I want to know how forest growth rate has changed through time.

  • $Growth Rate = \frac{(Biomass_t - Biomass_{t-1}) + Biomass.lost_t}{Year_t - Year_{t-1}}$ where $t$ is the time period of interest.

I'm also interested in how tree mortality and stem density affect the trend.

My data: 80 years of tree growth data for 37 forest plots. Plot-aggregated biomass of all trees and biomass loss due to all dead trees is known for each sampling period.

I'm using mixed effects models (using the lmer package in R) with random slopes and intercept for each plot to examine trends:

lmer(GrowthRate ~ Year + (1 + Year | Plot), data = dat, REML = F)

However, I'm wondering about the validity of adding additional predictors into my model (specifically, for examining effects of mortality and stem density).

My question:

To incorporate effects of mortality, I have to incorporate biomass loss into my model. Currently, I've done so using a "Loss Rate" (i.e., biomass lost due to mortality divided by period of time between samples).

  • $Loss Rate = \frac{Biomass.lost_t}{Year_t - Year_{t-1}}$

But is this valid?

The updated model has a lower AIC and BIC, and the Loss Rate predictor is deemed to be significant (i.e., 95% bootstrapped CI do not cross 0). So, seemingly, this predictor is valid and informative.

But Growth Rate incorporates biomass loss in its calculation, so I have this hunch that I can't add Loss Rate (which also uses biomass loss in its calculation) as a predictor.

2 Questions:

  1. Is it ok to add a predictor to a mixed model that incorporates a raw variable used to calculate the response?

    • In this case, can I use Loss Rate as a predictor?
  2. Since all other "signs" (i.e., AIC/BIC and CIs of estimates) indicate that this is ok, is there any way (e.g., some test) to determine the validity of adding this possibly-invalid predictor?

    • Is this where expertise in the area of study comes into play, or is there a statistical approach for determining this?
  • $\begingroup$ Is biomass lost in the GR response attributable to sources other than mortality? Or would the calculation of loss rate include the same value (per observation) used to calculate the response? i.e. is biomass lost to mortality a subset of biomass lost? $\endgroup$
    – NatWH
    Commented May 21, 2018 at 13:35
  • $\begingroup$ @NatWH sorry for the confusion. Anytime I mention biomass lost in my post I'm referring to all biomass lost. In this case, all biomass lost I have calculated is due to mortality. So "biomass lost to mortality" is equal to "biomass lost." (I just specified mortality to emphasize the connection of loss to mortality) $\endgroup$ Commented May 21, 2018 at 13:39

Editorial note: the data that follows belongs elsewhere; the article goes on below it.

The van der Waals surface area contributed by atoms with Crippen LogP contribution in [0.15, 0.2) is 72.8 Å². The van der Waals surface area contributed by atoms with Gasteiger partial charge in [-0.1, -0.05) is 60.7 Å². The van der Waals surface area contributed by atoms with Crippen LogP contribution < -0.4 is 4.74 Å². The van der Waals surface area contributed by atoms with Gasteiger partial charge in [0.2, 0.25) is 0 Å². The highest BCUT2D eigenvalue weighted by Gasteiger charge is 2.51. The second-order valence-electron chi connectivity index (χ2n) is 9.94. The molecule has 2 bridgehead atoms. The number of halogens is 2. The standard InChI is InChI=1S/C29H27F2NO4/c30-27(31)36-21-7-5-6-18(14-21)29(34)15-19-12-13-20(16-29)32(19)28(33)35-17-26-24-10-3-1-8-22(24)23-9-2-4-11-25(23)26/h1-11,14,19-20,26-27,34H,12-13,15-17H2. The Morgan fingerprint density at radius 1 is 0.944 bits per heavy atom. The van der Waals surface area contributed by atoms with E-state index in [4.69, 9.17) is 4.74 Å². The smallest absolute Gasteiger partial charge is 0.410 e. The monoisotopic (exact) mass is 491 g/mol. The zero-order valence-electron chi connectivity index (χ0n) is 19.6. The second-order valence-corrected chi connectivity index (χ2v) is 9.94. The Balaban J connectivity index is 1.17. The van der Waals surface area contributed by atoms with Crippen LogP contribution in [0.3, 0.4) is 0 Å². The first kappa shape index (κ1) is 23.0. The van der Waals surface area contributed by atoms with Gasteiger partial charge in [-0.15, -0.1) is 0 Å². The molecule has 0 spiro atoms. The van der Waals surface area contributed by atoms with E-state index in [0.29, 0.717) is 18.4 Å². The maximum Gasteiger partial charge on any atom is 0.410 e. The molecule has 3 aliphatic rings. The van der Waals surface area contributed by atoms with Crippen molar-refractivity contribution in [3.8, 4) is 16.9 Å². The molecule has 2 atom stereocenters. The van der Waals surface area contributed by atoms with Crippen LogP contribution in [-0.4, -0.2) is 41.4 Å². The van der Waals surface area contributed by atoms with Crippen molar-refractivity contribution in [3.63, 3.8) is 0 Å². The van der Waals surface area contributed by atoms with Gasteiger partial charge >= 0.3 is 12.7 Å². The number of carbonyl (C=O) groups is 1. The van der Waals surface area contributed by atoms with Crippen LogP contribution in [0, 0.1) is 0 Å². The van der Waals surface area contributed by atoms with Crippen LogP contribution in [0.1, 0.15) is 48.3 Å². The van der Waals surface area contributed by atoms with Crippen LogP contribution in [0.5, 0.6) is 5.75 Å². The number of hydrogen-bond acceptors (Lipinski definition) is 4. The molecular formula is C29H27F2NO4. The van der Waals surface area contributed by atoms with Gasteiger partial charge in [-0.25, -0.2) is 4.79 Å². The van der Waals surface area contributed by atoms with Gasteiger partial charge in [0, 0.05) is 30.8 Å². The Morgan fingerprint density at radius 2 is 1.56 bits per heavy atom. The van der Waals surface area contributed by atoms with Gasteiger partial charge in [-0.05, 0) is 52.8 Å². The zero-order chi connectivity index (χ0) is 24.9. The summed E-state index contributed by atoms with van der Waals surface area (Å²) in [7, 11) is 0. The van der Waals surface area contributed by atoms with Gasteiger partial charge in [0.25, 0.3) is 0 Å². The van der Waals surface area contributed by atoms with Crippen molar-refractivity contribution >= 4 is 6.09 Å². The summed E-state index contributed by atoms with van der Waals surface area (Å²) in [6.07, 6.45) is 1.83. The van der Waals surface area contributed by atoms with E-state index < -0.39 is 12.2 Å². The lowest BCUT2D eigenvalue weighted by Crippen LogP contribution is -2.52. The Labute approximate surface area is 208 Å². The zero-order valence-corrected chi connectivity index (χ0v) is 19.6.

• $\begingroup$ In that case I have a similar feeling to you that it is problematic, as reductions in growth rate will be tightly correlated with changes in loss rate because they share a term. But I am uncertain. $\endgroup$
    – NatWH
    Commented May 21, 2018 at 14:56
  • 1
    $\begingroup$ @NatWH yup, that's where I'm at. But knowing to what degree the loss impacts the growth doesn't seem so harmful if that's what I'm interested in, right? I'm just not sure either. Perhaps could you upvote the question to give it a bit more attention so we can both learn something today? :) $\endgroup$ Commented May 21, 2018 at 14:57
  • $\begingroup$ Indeed, and I have done so! $\endgroup$
    – NatWH
    Commented May 21, 2018 at 15:01

1 Answer 1


I think that what you are doing simply has the effect of removing $Boimass.lost_t$ from the computation of $GrowthRate$. This is easier to see if we re-write your computation of $GrowthRate$. $$Growth Rate = \frac{Biomass_t - Biomass_{t-1}}{Year_t - Year_{t-1}} + \frac{Biomass.lost_t}{Year_t - Year_{t-1}}$$ Including the righmost fraction as a predictor of $GrowthRate$ in a regression model will simply remove the variance in $GrowthRate$ attributable to that part of the equation. If that is what you want, compute $GrowthRate$ without $Biomass.lost$.

A latent growth curve modeling approach may be useful in this situation. In that approach, you would model $Biomass$ directly as the dependent variable, creating separate growth trajectories for each plot. You could then include other predictors to see what effect they have on the trajectories.

  • $\begingroup$ Thanks for the answer. Let's assume I define "ChangeRate" (CR) as GrowthRate (GR) without the Biomass.lost rate (LR) portion. Are you saying that the regression model GR ~ Age is essentially the same as CR ~ Age + LR ? $\endgroup$ Commented May 25, 2018 at 16:43
  • $\begingroup$ Wait, perhaps I have that backwards. I think what you're saying is that Gr ~ Age + LR is the same as CR ~ Age. Correct? $\endgroup$ Commented May 25, 2018 at 16:45
  • $\begingroup$ Also, FYI I've already modeled Biomass ~ Age + .... I chose to additionally examine growth rate to see if forests are not only more biomass rich but whether the rate in which they are accumulating biomass is also increasing. $\endgroup$ Commented May 25, 2018 at 16:48

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